BY SCOTT BLINKHORN
I was sitting in the passenger seat of my dad’s RAV4, listening to a combination of heavy rain and Tracy Chapman’s Fast Car. It is not usually an appropriate song for Toronto traffic but at 6:30 at night on University Avenue there is not much going on. The soothing and melancholic melody seemed to fit the moment. It had been a long day, 10 hours at the hospital, and at least another hour and a half before we would get home.
Bandages covered my arms from a half dozen or so blood tests. Where they put in the IV was a dull cold pain as if they had left a small metal rod in the middle of my forearm. I looked back at my red and black backpack sitting on the back seat. It contained two fantasy novels, a Dungeons and Dragons adventure guide, my gaming laptop and over 100 capsules of an experimental drug that might just contain the cure to my cancer. ”
The full story of my cancer journey from diagnosis to now is a long one. It involves a huge cast of characters. There will be a grieving mother terrified of losing her baby boy, a stoic father who somehow manages to always be there despite starting down a new career path, a fiery older sister, a new brother-in-law, 13 doctors and dozens of nurses. Like any good cancer story, it is full of drama, tears, pain, blood and vomit (thanks, chemo). The problem is that it also spans four and a half years. The short version of the story takes about 20 minutes. So I will give you the short, short version.
The cancer is called rhabdoid sarcoma; it has no risk factors associated with it and no genetic predisposition. In short, it is entirely random. It is an extremely rare cancer that mostly affects children. I was 21 when I was diagnosed. The first thing that the doctors told me was that they were unsure of how to treat an adult with this disease, so they decided to try the treatment they use on children and see if it worked. Unlike other medical treatments which are toned down for kids, chemo is actually far harsher. Kids, it turns out, are a lot tougher than adults.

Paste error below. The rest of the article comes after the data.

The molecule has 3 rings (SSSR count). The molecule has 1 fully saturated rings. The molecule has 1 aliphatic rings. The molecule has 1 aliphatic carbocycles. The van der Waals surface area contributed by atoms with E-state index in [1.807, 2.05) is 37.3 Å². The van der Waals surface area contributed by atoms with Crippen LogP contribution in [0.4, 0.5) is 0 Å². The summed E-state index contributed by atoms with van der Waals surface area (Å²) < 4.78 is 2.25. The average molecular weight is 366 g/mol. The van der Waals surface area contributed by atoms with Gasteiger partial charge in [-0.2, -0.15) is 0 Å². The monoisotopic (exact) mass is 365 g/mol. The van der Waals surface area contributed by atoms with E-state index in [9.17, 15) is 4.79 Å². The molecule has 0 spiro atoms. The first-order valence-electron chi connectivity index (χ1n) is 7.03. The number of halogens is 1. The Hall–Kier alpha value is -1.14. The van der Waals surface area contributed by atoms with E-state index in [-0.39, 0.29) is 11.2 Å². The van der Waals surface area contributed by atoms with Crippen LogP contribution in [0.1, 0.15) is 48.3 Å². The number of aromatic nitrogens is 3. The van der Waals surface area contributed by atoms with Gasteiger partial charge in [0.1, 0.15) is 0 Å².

The prognosis was very close to terminal. The tumor was in my pelvis and was almost the size of a basketball. Deciding to accept treatment was a gamble, a roll of the dice; there was no guarantee it would work. Treatment involved nine rounds of chemo, 28 rounds of radiation and three major surgeries. It also required another three corrective surgeries and a half dozen or so procedures.
My first surgery lasted 22 hours, and I almost bled out tw
ice. They took out my tumor but also took out my bladder, prostate and a bunch of my intestines. It also left me with back problems, nerve pain and a bad leg.
During recovery, I had to learn how to walk again, which I now manage to mostly do without a limp. I almost died of an infection, and one of my wounds opened up. It took three months for it to close again.
After all of that my cancer decided that it didn’t very much feel like going away forever, thank you very much, and decided to set up shop in my lungs. This required lung surgery. They got the cancer out and only had to take a little bit of lung. A year later they found more cancer in the same lung, and so the surgery had to be repeated. For those of you who smoke, let me tell you, your future is not particularly pleasant.
A year and a half after the last surgery, I was feeling good. I had finished my first year at Conestoga, I was starting to date again, and then I was told that the cancer had moved into my other lung. My oncologist gave me two options. A third lung surgery, or an experimental drug that could potentially “cure” my cancer or, at the very least, stop it from spreading and growing. I opted for the experimental treatment.